Amardeep Parmar: 26:18

So I'm laughing to myself there. Just, I've stopped paying my pension at the moment, so I'll start doing that again. That's a good point. So obviously now, like you're in a different position. We've said the announcement with Jamjar investments and everything looks like it's looking on the up again how has that journey been of going from where you were to like now you are where you are today, like you almost had to have a fresh slate in some ways, and what changes did you make to now future proof the business and to have the future more bright?

Radha Vyas: 26:43

So we put the business into administration Diwali in November 2020. And that was hard, but we had thought about it for a long time. The hardest thing was that Lee decided that as CMO. He said we have to be fully transparent about putting the business into administration. Right, with our community. We have to own the narrative. And he it took me, I have to admit it took him weeks to convince me. I was so scared. I said look, Lee, we are not a household brand like we are a big brand amongst 30s and 40s solo travelers, right, but not everyone in the UK or US knows us. We can fly under the radar. No one's really going to notice. There's a lot of noise around COVID, like no one's going to realize, let's just go quietly. And he said no, we've got to. We've got to own this. We've always been a transparent company. We've got to own this. And and I said, okay, and this is what I'm going back to like disagree and commit, except for really big decisions, right. So he had to get me on side to be able to execute on that strategy. He did get me on side because I trust him and even though I was so scared, we did it and we put it out on all our socials and email out to our entire database of customers. And you know it went public. It went in all the trade press. Flashpack has failed and it was terrifying, but actually what came out of the darkness was this incredible support from our community of customers who came out and said we are devastated. You have impacted our lives positively. We'll never forget that. We hope you're back. We're incredibly sorry and that source of support and energy. There were some negative comments as well, right, but that source of energy gave us a lot of hope.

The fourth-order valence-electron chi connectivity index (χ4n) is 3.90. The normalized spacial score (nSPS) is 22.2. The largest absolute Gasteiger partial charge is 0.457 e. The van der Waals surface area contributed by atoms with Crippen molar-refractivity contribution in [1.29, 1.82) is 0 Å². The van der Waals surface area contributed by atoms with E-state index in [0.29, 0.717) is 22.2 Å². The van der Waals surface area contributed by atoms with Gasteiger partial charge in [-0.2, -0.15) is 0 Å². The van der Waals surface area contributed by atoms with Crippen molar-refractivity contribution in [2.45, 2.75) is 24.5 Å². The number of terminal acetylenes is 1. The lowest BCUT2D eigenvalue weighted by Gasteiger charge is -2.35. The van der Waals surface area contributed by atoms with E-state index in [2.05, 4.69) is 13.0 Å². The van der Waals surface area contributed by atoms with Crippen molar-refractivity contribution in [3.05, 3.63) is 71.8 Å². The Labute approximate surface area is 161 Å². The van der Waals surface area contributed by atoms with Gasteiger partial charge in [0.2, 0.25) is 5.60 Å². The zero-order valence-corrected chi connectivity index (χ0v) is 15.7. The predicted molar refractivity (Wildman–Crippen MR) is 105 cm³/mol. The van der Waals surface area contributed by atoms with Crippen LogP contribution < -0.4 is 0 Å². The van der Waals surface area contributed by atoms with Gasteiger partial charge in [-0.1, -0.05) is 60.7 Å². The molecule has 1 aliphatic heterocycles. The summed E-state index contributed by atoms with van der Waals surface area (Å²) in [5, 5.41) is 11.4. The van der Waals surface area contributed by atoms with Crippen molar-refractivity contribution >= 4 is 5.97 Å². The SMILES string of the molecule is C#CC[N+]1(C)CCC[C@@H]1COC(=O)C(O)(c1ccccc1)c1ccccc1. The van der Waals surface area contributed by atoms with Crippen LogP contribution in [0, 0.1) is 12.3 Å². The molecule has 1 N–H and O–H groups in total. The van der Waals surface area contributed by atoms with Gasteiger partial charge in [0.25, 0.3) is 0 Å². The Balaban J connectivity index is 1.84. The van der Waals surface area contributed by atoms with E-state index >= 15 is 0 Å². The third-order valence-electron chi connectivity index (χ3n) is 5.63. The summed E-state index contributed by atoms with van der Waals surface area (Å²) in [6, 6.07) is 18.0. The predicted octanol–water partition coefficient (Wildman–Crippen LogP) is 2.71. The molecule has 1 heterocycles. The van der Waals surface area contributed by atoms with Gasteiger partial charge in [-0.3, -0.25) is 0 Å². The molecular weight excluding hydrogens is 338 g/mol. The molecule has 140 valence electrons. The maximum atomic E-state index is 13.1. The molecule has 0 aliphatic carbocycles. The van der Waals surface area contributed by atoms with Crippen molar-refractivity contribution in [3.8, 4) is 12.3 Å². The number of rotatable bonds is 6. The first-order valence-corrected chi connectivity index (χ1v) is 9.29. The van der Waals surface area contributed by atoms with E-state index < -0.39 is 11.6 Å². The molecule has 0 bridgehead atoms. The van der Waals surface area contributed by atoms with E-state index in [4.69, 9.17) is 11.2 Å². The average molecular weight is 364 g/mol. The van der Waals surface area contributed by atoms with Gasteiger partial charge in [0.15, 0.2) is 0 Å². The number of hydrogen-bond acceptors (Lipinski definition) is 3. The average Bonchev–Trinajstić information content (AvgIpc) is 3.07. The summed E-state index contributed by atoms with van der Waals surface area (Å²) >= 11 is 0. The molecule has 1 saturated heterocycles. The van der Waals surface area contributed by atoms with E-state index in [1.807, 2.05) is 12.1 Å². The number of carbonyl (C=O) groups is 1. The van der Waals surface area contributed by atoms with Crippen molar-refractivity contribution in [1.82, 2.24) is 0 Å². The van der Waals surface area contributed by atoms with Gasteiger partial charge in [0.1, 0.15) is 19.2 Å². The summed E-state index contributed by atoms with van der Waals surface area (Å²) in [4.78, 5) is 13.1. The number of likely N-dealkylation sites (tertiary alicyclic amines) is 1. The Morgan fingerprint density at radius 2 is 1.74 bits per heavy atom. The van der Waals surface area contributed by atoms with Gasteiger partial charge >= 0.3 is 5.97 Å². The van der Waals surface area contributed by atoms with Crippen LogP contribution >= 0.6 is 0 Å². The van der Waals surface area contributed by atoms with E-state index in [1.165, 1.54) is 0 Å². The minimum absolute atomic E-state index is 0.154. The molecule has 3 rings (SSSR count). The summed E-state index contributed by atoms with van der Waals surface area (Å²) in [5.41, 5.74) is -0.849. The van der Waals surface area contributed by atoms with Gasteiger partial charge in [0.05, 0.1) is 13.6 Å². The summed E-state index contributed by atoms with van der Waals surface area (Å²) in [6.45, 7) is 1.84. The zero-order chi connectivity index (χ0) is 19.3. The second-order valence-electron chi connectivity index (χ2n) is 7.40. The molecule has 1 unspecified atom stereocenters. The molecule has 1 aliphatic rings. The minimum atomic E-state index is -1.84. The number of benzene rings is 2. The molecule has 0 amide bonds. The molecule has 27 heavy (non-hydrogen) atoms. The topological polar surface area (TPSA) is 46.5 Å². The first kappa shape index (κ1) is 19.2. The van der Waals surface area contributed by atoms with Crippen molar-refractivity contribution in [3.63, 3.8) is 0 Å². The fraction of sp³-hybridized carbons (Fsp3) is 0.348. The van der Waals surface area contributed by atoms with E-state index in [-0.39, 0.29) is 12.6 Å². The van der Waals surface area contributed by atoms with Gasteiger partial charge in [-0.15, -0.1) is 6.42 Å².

Amardeep Parmar: 28:22

And so what did you then do? So what's the rebirth of flashback?

Radha Vyas: 28:27